Darden Restaurants, which owns Olive Garden, will spin off its real estate into an investment trust and then lease the properties back.
Darden Restaurants, which owns Olive Garden, will spin off its real estate into an investment trust and then lease the properties back. - 
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Eaten at the Olive Garden lately? You probably thought more about the bread sticks than who owns the building — fair enough. However, Darden Restaurants, which owns the Olive Garden, Long Horn Steakhouse and some other chains, announced Tuesday that it’s going to spin off its real estate into something called a REIT — a real estate investment trust — and then lease the properties back.

REITs are everywhere, says Michael Grupe, with the National Association of Real Estate Investment Trusts. “If you work in an office building, for example, there’s a good chance that that property is owned by a REIT. If you live an apartment building, it may very well be owned by a REIT.”

Spinning off the properties only to lease them back may sound like a strange, circular kind of logic, but it’s actually a smart move, says Susan Wachter, a professor at the University of Pennsylvania’s Wharton School.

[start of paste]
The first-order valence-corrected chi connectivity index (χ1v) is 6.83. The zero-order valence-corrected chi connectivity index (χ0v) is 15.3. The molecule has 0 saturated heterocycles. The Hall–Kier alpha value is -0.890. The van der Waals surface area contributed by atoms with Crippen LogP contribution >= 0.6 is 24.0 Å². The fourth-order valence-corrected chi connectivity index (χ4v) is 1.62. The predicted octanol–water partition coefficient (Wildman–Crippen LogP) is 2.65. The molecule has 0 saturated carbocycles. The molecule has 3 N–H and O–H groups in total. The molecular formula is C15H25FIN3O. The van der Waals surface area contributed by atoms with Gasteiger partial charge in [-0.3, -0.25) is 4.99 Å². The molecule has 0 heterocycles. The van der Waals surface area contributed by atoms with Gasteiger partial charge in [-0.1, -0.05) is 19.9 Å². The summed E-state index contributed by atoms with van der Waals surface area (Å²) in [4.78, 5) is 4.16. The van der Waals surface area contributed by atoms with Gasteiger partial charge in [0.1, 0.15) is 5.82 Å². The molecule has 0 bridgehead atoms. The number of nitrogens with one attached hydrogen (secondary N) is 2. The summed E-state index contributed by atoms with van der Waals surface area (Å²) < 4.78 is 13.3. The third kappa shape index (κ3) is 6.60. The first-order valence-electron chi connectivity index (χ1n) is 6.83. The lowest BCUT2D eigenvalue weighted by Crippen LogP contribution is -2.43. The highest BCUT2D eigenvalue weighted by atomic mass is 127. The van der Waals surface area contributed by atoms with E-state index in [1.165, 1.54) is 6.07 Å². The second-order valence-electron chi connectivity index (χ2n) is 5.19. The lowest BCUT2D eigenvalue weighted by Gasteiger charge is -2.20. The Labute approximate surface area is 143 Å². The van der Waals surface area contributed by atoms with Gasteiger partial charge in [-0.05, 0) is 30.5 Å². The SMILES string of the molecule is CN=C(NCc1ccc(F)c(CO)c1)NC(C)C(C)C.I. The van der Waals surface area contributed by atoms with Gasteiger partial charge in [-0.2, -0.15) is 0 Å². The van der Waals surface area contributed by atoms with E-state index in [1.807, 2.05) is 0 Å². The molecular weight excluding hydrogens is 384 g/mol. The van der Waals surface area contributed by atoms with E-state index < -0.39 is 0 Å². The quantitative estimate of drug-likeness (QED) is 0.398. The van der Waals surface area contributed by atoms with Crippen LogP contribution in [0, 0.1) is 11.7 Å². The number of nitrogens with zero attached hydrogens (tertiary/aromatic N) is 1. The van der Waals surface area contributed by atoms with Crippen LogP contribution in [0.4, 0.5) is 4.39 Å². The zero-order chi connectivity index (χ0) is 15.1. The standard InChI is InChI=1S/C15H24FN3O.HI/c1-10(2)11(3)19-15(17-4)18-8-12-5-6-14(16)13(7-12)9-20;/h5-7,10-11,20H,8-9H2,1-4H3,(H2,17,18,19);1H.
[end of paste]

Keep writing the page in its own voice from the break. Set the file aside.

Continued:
She says investors tend to like REITS because they have a steady source of income — typically rents — and they pay lots of that income back to investors.

“Investors are not willing to pay much for the volatile restaurant business,” she says. “But the real estate is far more predictable, and therefore Darden is able to raise more capital this way.”

Wachter says it makes sense for Darden to take the money it raises from the REIT, pay down some debt and then focus on its restaurant business, while letting people who know real estate focus on the properties.

“It’s the old Adam Smith, specialize, specialize and specialize,” she says. “Not location, location, location.”

Companies like McDonald's and Macy's are under pressure to do something similar, while Sears is also pursuing a similar strategy.

John Glascock, at the University of Connecticut, thinks Sears should have done it years ago.

“Probably over half the Sears out there would already be shut down,” he says. "Those [properties] would probably be something else much more productive, but when they kept them together, it’s tempting to say, ‘Well, I own the land, it’s only costing me opportunity cost. It’s not costing me real cash, let me try one more quarter.’ ”

Glascock says real estate can wind up subsidizing the bad decisions of the company it’s tied to, but separate, each side has to stand on its own. 

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Follow Tracey Samuelson at @tdsamuelson